How do most student athletes spend their time?

Each athlete has their own schedule depending on the sport, how much time is put into training, how much time is put into academics, and if a student has a social life. It is all based on students and their choices. For example, the average day for a Florida Gator Football player is spent very busy. According to the Florida potential player brochure this is their schedule, “Wake up 6:00-7:00 a.m., Eat breakfast 7:00-7:45 a.m, Class 8:00-11:30 a.m., Eat lunch 12:00-12:30 p.m., Lift 12:30-1:30 p.m., Fuel and recover 1:30-2:30 p.m., Meetings 2:30-3:30 p.m., Practice 3:30-5:30 p.m., Fuel and recover 6:00-6:30 p.m., Eat 6:30-7:00 p.m., Study 7:30-9:00 p.m.” This just includes time with the team. This list does not include extra studying time or even just time to relax and be social with friends. This is how most D1 athletes spend their time. Another study was done by the NCAA and Queens University of Charlotte who did a joint research to find that 43% of time goes into the sport. 53% of time is spent on school. This means that athletes have 20 hours of practice per week, 8 hours of weight training per week, and just under 9 hours at competitions per week. Student athletes are very busy in college and don’t have hardly any free time to be alone or by themselves to take time off and just relax. They are very busy people and need to spend their time wisely.

Research done by the NCAA and Queens University of Charlotte.

Some companies are trying to help student athletes with their problems to reduce stress by connecting them and creating a safe place to connect with others. This will help student athletes struggle for success easier.

Why do student athletes struggle academically?

Student athletes struggle with grades because of many reasons, one being motivation. For example the American Institutes for Research explained that student athletes are have sports for almost 25 hours a week in training, weight lifting, practice, and actually competing. This means that athletes are devoted to their team and they miss classes due to the team having an event. They also have to deal with injuries because of the sports they’re in. These are all distractions for student athletes that prevent them from succeeding in the classroom. If they struggle in the classroom they will lose motivation and overall will make them struggle academically. Just like in the article, “5 Reasons Student-Athletes Struggle Academically” states, “Motivation can be an academic killer and sadly, some athletes look at academics as the necessary evil of being a STUDENT-athlete. While some manage to navigate through the fog of classes with enough focus to remain eligible, others forget or entirely fail to realize the true purpose of their scholarship.” Meaning that when student athletes get to college they put their athletics before their schooling when the reason they’re going to college is that they are earning a degree to graduate and get a college degree. They’re motivated to do well in high school to get a scholarship for sport and now they just focus on sports which causes them to struggle academically.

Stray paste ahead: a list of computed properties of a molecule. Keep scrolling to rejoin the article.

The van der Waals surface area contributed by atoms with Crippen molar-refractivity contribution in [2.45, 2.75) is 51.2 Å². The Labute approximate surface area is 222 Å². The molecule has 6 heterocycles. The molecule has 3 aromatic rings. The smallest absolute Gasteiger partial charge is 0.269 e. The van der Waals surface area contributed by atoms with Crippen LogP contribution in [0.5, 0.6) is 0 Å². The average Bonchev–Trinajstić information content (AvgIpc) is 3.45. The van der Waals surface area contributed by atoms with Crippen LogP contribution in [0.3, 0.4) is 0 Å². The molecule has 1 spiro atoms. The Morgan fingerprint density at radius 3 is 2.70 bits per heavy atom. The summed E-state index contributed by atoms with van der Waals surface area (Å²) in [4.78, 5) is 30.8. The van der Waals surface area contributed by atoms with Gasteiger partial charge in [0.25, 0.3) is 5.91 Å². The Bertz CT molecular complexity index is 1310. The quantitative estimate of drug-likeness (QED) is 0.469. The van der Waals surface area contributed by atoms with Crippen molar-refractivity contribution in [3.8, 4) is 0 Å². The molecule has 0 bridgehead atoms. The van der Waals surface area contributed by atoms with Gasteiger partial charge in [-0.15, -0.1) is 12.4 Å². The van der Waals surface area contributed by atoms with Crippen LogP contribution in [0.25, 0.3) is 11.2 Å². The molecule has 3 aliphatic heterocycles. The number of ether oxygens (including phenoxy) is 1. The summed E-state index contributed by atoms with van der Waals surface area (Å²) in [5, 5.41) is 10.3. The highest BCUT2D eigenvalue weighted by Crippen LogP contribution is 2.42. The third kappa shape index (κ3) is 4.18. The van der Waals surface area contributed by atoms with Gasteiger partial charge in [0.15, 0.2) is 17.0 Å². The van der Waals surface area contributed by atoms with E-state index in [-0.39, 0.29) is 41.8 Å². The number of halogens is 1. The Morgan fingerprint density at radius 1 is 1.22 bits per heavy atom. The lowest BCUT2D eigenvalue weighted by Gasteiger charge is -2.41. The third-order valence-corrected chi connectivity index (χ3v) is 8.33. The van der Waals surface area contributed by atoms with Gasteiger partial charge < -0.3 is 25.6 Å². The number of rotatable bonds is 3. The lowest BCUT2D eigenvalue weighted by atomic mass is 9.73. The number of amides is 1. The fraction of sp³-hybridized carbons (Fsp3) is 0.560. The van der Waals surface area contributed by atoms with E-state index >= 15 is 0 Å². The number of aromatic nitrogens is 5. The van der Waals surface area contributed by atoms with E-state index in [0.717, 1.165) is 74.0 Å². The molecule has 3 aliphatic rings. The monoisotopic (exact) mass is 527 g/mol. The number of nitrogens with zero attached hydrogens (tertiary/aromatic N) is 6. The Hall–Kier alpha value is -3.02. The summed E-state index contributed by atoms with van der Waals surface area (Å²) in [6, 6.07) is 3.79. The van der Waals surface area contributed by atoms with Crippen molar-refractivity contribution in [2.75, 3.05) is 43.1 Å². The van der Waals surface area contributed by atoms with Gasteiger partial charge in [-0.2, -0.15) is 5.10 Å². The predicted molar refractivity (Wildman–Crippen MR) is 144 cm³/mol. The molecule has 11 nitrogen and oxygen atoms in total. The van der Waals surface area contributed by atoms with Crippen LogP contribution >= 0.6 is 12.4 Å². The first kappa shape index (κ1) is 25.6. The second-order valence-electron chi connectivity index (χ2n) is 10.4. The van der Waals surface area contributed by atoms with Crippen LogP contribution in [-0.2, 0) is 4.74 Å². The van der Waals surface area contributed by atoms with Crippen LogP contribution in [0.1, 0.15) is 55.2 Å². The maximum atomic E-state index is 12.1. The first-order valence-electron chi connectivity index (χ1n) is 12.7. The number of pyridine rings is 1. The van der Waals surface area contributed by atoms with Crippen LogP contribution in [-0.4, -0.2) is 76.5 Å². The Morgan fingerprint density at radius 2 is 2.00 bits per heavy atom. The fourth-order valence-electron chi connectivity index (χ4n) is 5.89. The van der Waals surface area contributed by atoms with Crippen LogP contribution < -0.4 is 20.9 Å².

MLA Citations

Brown, Daelin. "Athletes and coaches on what it takes to be a good coach." The Knight Crier. Web. 20 Feb. 2017.

Hutchins, Andy. "Florida details football players' 15-hour days with daily schedule graphic." Alligator Army. Alligator Army, 09 June 2015. Web. 20 Feb. 2017.

"Academic Motivation and the Student Athlete - ResearchGate." Covington, Martin, Rheenen, Derek, and Simons, Herbert. Web. 20 Feb. 2017.

"The Student-Athlete Experience Infographic." Nicole Forgione Art and Design. Web. 20 Feb. 2017.

"Game face isn't the only face." - The Official Site of the NCAA. 10 Nov. 2014. Web. 20 Feb. 2017.

"Mental Health." - The Official Site of the NCAA. 26 Jan. 2016. Web. 20 Feb. 2017.

"5 Reasons Student-Athletes Struggle Academically" 5 Reasons Student Athletes Struggle Academically Comments. 11 Mar. 2014. Web. 20 Feb. 2017.